The term “unprecedented times” has been used a lot over the past few years, hasn’t it? Whether it’s the global pandemic, the soaring cost of fuel and energy crisis or the more recent war in Ukraine none of us would be shamed for saying when it comes to our finances we panic.

This is where we need to prioritise our finances and budget.

Unless you are a multimillionaire, money management is always about priorities.

It’s thinking about what’s important to you and this will be different for everyone.  The issue now is that a lot of people have always lived to the max, have no savings and suddenly there is a triple whammy – daily goods and services have jumped up in price, energy costs have risen and there is also the chance that those on fixed rate mortgages their deals will be coming to an end and replaced with higher interest rates.

So, if you are concerned about managing existing bills or looking for ways to increase income here are some tips from our wealth management director Amanda Cowie:

“Firstly, I’d say – take control.  Take some time out to consider your budget and what your priorities are (don’t bury your head in the sand and keep spending – this is a recipe for anxiety and sleepless nights).  Once that’s done, you can decide if any of these tips will work for you:

  1. Increase Income – this is often difficult to do but it can make a big difference to balancing your budget.  If you haven’t got scope for a pay rise/promotion/you don’t have spare time for other work then look at selling stuff in your home you don’t need to raise extra cash.  Platforms such as Facebook Marketplace, ebay and Gumtree are popular for selling your unwanted items and easy to use. You can also sell unwanted clothes on new sites such as Vinted and Preloved. Dig out the gold chains you haven’t worn for decades and cash them in at a pawnbrokers or have a good old fashioned car boot sale.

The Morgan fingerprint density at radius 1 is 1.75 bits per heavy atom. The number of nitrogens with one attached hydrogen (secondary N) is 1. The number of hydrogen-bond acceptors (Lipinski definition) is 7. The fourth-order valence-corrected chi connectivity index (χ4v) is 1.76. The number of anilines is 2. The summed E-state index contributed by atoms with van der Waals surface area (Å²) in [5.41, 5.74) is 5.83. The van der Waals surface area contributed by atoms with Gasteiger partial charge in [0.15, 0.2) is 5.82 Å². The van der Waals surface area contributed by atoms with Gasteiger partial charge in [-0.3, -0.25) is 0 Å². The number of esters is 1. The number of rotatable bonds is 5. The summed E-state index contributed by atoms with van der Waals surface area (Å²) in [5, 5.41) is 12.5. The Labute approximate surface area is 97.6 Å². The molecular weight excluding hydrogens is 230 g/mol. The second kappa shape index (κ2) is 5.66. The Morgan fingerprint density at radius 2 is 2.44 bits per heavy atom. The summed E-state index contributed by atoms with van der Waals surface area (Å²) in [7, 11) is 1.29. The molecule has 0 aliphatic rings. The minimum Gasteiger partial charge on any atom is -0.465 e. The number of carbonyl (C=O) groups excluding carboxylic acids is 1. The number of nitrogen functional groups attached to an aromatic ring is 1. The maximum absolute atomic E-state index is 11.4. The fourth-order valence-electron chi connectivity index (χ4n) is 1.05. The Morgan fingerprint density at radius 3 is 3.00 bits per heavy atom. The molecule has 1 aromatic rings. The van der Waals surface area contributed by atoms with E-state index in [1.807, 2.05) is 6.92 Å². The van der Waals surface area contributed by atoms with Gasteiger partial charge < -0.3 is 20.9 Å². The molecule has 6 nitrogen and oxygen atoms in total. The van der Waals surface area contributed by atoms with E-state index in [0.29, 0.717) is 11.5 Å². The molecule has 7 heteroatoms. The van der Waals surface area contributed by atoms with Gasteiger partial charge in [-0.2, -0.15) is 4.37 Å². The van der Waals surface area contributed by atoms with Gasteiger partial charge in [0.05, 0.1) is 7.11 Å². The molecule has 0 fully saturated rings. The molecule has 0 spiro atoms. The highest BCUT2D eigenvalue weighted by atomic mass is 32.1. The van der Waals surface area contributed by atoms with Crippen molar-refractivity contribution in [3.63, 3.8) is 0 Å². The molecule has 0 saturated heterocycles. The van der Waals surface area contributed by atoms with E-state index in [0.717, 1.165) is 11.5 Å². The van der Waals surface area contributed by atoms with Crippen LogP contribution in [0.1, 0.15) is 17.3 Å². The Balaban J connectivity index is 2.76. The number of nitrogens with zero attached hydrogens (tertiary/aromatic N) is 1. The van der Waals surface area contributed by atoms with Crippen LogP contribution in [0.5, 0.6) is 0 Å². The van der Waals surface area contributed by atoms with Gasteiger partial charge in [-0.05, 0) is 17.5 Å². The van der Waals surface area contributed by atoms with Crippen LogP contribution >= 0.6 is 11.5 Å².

2. If the above is not an option, reduce expenditure – obvious but difficult to do.  Cut costs – do it cheaper.  That might be switching from Sainsburys to Aldi, David Lloyd to Pure Gym.  A popular way of reducing your expenditure used to be shopping around energy companies but, as Martin Lewis has just admitted, this is not an option currently.  Cut back – do it less.  This could be takeaways or going out to eat – if the thought of looking forward to a holiday in the sun is a priority then sacrificing something else may not be an issue. Cut out – don’t do it.  That gym membership that is not being used – take up walking or running.  Look at the number of subscriptions to different streaming services – this can creep up on us all and do we really have that much time to watch TV?

If you are a member of a workplace pension scheme it would be very tempting to opt out for a period to release some ready cash for things like holidays.  However, this means that you would be missing out on the valuable contribution from your employer and investment growth on contributions, which will inevitably impact on your future plans.

Here is a handy budget planner from the Money Advice Service (it’s a really good website and has some good tips)

Please reach out if you’d like more advice with your long term financial planning:

Amanda Cowie, Director and Chartered Financial Planner, RL Wealth.